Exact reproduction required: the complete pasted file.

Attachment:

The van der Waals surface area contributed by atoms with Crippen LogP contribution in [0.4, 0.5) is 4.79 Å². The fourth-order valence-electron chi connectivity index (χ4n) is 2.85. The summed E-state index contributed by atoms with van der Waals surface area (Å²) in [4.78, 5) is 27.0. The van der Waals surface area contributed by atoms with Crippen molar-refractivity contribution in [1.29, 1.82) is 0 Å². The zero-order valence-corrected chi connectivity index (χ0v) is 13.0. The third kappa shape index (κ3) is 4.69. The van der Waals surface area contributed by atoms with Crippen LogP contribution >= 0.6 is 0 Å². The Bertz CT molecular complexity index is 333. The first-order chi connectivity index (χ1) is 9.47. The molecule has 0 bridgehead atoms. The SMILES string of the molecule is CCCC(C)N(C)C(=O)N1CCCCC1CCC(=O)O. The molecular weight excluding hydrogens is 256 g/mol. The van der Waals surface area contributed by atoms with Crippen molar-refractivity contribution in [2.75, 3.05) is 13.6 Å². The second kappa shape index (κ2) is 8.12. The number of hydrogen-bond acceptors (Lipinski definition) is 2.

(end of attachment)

The van der Waals surface area contributed by atoms with Crippen LogP contribution in [0.4, 0.5) is 4.79 Å². The fourth-order valence-electron chi connectivity index (χ4n) is 2.85. The summed E-state index contributed by atoms with van der Waals surface area (Å²) in [4.78, 5) is 27.0. The van der Waals surface area contributed by atoms with Crippen molar-refractivity contribution in [1.29, 1.82) is 0 Å². The zero-order valence-corrected chi connectivity index (χ0v) is 13.0. The third kappa shape index (κ3) is 4.69. The van der Waals surface area contributed by atoms with Crippen LogP contribution >= 0.6 is 0 Å². The Bertz CT molecular complexity index is 333. The first-order chi connectivity index (χ1) is 9.47. The molecule has 0 bridgehead atoms. The SMILES string of the molecule is CCCC(C)N(C)C(=O)N1CCCCC1CCC(=O)O. The molecular weight excluding hydrogens is 256 g/mol. The van der Waals surface area contributed by atoms with Crippen molar-refractivity contribution in [2.75, 3.05) is 13.6 Å². The second kappa shape index (κ2) is 8.12. The number of hydrogen-bond acceptors (Lipinski definition) is 2.